Closing up wounds typically calls for sutures or staples, but neither are able to create a complete seal. And when it comes to internal injuries that are harder to get to and wounds on organs that move a significant amount, such as lungs, treatment becomes even more difficult. Sealants offer a solution to those problems, but none of those available meet all of the requirements of an effective surgical tool. However, researchers have just developed a new type of sealant that may actually check all of the boxes. Their work was published this week in Science Translational Medicine.
"A good surgical sealant needs to have a combination of characteristics: it needs to be elastic, adhesive, non-toxic and biocompatible," Nasim Annabi, an author of the study and a researcher at Northeastern University, said in a statement. "Most sealants on the market possess one or two of these characteristics, but not all of them. We set out to engineer a material that could have all of these properties." Their product, dubbed MeTro, is biocompatible because it's created with proteins similar to those that make up elastin in humans and changing the concentrations of those proteins in the sealant allowed the researchers to create MeTro hydrogels with a range of different elasticities. Further, MeTro sets in just 60 seconds with the help of a UV light.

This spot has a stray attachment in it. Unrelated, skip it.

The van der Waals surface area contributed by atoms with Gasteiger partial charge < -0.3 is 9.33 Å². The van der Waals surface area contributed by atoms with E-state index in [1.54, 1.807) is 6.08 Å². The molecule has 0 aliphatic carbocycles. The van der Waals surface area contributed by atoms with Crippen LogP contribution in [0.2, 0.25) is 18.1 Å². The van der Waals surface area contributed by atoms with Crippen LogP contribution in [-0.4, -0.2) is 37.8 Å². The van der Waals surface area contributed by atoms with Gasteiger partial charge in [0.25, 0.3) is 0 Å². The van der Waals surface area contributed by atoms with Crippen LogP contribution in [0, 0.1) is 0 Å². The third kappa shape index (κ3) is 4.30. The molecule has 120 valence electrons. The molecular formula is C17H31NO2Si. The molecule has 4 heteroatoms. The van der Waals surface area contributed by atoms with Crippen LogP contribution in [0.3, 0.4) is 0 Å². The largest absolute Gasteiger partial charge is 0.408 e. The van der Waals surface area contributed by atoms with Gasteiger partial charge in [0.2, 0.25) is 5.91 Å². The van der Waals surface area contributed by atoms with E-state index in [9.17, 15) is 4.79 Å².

MeTro was tested in rats by using it to seal incisions in arteries and punctures in lungs. It was also able to successfully seal wounds in pig lungs even during repeated inflations and deflations. The next step is to test the sealant in people.
"The potential applications are powerful, from treating serious internal wounds at emergency sites such as following car accidents and in war zones, as well as improving hospital surgeries," said Anthony Weiss, a researcher at the University of Sydney and an author of the study.
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